Swadhyaya means living wisdom, self-study, self-analysis, self-awareness, self-modification, study of the scriptures. It is necessary to understand your own nature. Swadhyaya means spiritual self-education, contemplation and application of the scriptures or sacred texts of your chosen path.
Swadhyaya is awareness and knowledge of how to apply what you already know in your life. It means practical application of the wisdom that you have acquired.
Self-analysis, self-observation, self-understanding begin by putting together the jigsaw puzzle of your life and learning to differentiate between strengths and weaknesses, between ambitions and needs. Swadhyaya gives an in-depth understanding of your nature and what qualities make you respond in a particular manner.
Sometimes the weaknesses are so overpowering that you have low self-esteem: confusion and doubts creep in. Some-times the strengths are overwhelming, and you become over-confident, arrogant and rash. So many things can happen in each stage, and understanding this is known as swadhyaya.
Swadhyaya is a natural expression of a spiritual-minded person. Socrates, the Greek philosopher, said, “Know thyself.” It was also inscribed on the Apollo temple in Delphi. To know oneself is the birth right and the foremost duty of a person.
Take up any book on any philosophy, whether it is Samkhya, Vedanta, Tantra, Christianity or Islam. It may be the Bhagavad Gita, Bible, Koran, Yoga Vasishtha or Srimad Bhagavatam. Take one page each day, read and study. Think about what you have read, contemplate and try to understand. Let the information sink in and become part of you. Try to implement the wisdom of the lines you have studied.
The following practices can be used: SWAN meditation, Review of the Day (recollecting the events of the day), keeping a spiritual diary, antar mouna, meditation.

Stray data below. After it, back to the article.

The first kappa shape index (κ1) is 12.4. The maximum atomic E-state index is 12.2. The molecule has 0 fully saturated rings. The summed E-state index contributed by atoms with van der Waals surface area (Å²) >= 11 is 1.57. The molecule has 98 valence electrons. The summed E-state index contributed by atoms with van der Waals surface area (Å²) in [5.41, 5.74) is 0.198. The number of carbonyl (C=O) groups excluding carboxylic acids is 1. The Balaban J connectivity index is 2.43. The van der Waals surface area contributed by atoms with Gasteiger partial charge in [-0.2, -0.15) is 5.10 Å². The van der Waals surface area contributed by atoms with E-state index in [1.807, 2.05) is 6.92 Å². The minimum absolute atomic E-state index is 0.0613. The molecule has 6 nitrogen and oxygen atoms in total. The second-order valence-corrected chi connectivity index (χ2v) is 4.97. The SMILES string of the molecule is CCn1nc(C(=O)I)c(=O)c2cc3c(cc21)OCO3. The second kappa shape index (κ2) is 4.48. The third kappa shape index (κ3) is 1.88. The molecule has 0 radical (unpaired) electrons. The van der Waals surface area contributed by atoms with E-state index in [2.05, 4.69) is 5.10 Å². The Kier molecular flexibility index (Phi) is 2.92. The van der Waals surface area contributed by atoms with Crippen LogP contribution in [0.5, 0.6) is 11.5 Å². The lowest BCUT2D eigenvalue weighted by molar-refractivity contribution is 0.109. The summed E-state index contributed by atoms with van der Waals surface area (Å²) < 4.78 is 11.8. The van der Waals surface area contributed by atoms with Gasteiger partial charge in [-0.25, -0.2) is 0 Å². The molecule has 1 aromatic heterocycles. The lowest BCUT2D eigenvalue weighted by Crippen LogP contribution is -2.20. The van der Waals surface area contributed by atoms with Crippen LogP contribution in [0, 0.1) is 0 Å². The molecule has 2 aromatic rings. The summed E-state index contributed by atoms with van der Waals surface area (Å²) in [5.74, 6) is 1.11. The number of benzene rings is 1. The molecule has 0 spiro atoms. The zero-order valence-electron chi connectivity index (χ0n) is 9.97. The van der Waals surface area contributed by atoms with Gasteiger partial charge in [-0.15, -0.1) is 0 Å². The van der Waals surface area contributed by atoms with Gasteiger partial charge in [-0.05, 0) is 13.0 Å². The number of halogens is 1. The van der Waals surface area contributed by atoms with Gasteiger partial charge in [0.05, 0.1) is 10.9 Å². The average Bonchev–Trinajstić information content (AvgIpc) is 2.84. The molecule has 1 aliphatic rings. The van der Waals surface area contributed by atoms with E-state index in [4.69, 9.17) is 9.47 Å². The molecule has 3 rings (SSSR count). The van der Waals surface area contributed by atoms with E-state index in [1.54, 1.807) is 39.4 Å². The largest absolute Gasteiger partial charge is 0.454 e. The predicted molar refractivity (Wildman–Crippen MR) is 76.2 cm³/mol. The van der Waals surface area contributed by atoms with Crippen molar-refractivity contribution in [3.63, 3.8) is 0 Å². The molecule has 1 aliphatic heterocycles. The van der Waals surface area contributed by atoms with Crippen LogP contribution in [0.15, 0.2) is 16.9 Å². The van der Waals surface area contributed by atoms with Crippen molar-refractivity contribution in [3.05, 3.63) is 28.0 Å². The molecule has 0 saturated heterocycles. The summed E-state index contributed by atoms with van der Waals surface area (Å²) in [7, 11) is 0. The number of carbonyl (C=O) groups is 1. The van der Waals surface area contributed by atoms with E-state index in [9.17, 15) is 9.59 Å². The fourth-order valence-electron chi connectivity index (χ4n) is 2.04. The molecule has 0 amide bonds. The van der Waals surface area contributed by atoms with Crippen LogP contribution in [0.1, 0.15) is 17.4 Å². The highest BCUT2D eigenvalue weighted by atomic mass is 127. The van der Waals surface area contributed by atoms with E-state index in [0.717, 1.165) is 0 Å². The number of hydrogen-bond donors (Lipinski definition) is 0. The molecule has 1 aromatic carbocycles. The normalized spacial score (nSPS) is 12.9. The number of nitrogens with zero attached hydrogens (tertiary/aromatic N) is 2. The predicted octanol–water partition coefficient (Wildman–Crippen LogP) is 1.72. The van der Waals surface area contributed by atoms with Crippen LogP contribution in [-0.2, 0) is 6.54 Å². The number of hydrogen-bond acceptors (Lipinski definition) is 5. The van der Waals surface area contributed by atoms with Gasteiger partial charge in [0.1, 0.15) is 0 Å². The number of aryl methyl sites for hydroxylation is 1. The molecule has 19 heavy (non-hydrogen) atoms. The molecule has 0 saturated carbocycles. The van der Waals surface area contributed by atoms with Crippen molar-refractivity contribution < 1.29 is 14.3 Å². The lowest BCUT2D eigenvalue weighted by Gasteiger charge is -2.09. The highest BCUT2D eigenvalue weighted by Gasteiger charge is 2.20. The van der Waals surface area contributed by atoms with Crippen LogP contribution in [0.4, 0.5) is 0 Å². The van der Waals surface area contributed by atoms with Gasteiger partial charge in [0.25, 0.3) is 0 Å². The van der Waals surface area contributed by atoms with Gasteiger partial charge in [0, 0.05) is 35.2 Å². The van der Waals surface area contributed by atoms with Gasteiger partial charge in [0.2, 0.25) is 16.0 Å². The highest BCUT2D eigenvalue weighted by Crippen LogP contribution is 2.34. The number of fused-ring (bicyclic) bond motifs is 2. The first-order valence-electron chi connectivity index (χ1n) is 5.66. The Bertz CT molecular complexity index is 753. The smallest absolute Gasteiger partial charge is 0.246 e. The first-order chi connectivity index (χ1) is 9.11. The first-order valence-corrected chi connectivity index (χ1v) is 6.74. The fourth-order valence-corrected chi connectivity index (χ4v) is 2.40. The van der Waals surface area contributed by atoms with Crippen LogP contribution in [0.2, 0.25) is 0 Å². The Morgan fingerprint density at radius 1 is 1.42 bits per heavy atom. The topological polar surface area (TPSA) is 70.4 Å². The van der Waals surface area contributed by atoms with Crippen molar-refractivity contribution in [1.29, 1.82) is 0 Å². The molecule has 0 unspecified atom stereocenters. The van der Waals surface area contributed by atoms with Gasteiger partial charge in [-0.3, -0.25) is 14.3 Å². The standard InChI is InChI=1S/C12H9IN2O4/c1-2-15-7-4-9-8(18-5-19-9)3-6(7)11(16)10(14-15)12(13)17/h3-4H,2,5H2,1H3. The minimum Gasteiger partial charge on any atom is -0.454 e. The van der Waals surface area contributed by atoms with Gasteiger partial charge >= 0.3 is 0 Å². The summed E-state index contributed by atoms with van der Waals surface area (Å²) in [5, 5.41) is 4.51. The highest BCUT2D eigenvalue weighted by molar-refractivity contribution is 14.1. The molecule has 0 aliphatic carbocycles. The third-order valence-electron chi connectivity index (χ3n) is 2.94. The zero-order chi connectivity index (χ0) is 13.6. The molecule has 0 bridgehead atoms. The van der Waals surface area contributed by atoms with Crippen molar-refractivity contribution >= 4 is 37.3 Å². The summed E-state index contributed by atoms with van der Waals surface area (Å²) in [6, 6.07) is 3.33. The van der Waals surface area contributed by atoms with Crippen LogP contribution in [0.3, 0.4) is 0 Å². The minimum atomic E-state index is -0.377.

Being established in wisdom, jnana, understanding.
Santosha means contentment, the feeling of fulfilment. It is one of the most difficult niyamas to apply. Santosha means to be happy with what we are, where we are, and what we have. Santosha is letting go of desires.
Discontentment means that you are always unhappy no matter what you do. You are always discontent either with yourself, other people, society or the world. There is a Russian saying: ‘Everywhere is good where I am not’.
The mind is restless because of greed, wants, desires. ‘Greed is a firethat consumes a man slowly, and contentment is a powerful means of extinguishing it.’
Vedanta teaches that there are four guards to the domain of liberation: peace, contentment, satsang and self-enquiry. In India you can see a beggar in the streets hungry and unwell but his attitude is: ‘This is God’s plan for me today, I didn’t have any food. I hope tomorrow will be different’.
Whenever you findyourself in unpleasant circumstances, findsomething positive and uplifting and do not complain. There is an old Sufi saying: ‘Either you complain or you want God. If you want God you do not complain.’
If you can be where you are and accept things as they are, in that personal adjustment with the environment, with the conditions, states, different forms of behaviour, mentalities, attitudes and actions, you experience a deep feeling of santosha. It is acceptance of life as it is. It is also one of the practices of bhakti yoga, according to the nine stages described by Sri Rama.
In santosha, raja and bhakti yoga interlink. When you truly surrender to the will of God as in bhakti yoga, you no longer hanker for your own choices in life and you are content with whatever God chooses for you. Every complaint would be a denial of God’s existence and presence in your life, and a bhakta will never do that.
Do not judge the outer circumstances. Do not complain. Accept. Practise santosha especially while doing karma yoga.
Peace and happiness.
—Swami Omgyanam, Serbia